Today we had the first rain storm of the season, an excellent herald to tomorrow’s autumnal equinox. With such downpour, we stayed inside with the fireplace stoked and the gutters’ staccato providing background music. Zach was inspired to make a treat that’s perfect to nibble on while curled up on a lazy day.
Makes over 3 lbs. of toffee
1 lb. of butter
2 cups of vanilla’d sugar
1 cup of unsalted, roasted almonds with the skin on
1 cup of unsalted, roasted cashews
1 cup of unsalted, roasted macadamias
1 cup of unsalted, pecans
1/4 cup of corn syrup
1 tbs. of vanilla extract
1/8 tsp. of freshly grated cinnamon
1/8 tsp. of freshly grated nutmeg
Line a sheet pan with parchment paper, aluminum foil, or a Silpat. Combine the butter, sugar, and corn syrup in a large thick-bottomed and thick-sided pot. Heat over medium heat to melt the butter, and stir a few as it melts at first just to make sure everything is well combined. Also at this time, set up a candy thermometer.
Cook until it reaches 291-294 degrees F. The ideal temperature for making this candy is 299-300 degrees F, but even after you remove it from heat, it will still cook a little longer with the residual heat of the pot.
Once it’s reached 291-294 degrees F, remove from heat and stir in the nuts, vanilla extract, cinnamon, and nutmeg.
Pour onto the lined sheet pan and spread out with a spatula. Let cool for at least 2 hours before breaking into pieces.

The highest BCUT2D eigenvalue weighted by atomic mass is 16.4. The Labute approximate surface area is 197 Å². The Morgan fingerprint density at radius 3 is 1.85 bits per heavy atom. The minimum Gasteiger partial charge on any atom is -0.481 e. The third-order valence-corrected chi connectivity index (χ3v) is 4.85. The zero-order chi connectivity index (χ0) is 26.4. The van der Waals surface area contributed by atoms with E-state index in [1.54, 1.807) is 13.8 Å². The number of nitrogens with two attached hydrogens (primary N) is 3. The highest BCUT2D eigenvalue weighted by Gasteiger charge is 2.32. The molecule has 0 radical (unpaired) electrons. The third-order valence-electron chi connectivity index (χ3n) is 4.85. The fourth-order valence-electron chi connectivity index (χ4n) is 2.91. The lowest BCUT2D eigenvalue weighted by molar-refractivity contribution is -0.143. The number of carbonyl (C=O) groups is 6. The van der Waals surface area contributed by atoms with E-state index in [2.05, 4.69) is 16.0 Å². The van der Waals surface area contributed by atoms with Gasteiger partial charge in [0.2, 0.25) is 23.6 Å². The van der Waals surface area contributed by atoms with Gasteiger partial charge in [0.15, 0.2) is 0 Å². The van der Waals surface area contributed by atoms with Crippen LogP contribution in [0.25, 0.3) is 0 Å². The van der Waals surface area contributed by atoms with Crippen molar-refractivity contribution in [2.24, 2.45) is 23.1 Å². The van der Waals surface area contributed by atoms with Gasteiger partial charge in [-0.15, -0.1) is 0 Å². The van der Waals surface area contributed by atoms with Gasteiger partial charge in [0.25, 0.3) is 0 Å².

Along with some extremely spicy jerky, the last time we drove through Baker and visited the Alien Fresh Jerky shop, we also picked up habanero pistachios. The jerky we tried first tonight, and August was happy to get that over with so that she could enjoy these delicious pistachios.
The process to roast pistachios requires that the unopened nuts be seasoned first, then roasted, which is what pops open the shells part-way. Therefore, the great majority of the spicy seasoning was on the inedible shells. Some people like to suck on the shells of roasted pistachios to get the most flavor, but these were very intensely hot and we weren’t too inspired to keep the shells in our mouths for very long. Cracked open, though, the fresh and meaty nuts inside had a hint of spice, just enough to make a classical ingredient a little zingy. If you enjoy the flavor behind heat without too much of a burning sensation, this is a nice little mouth pleaser.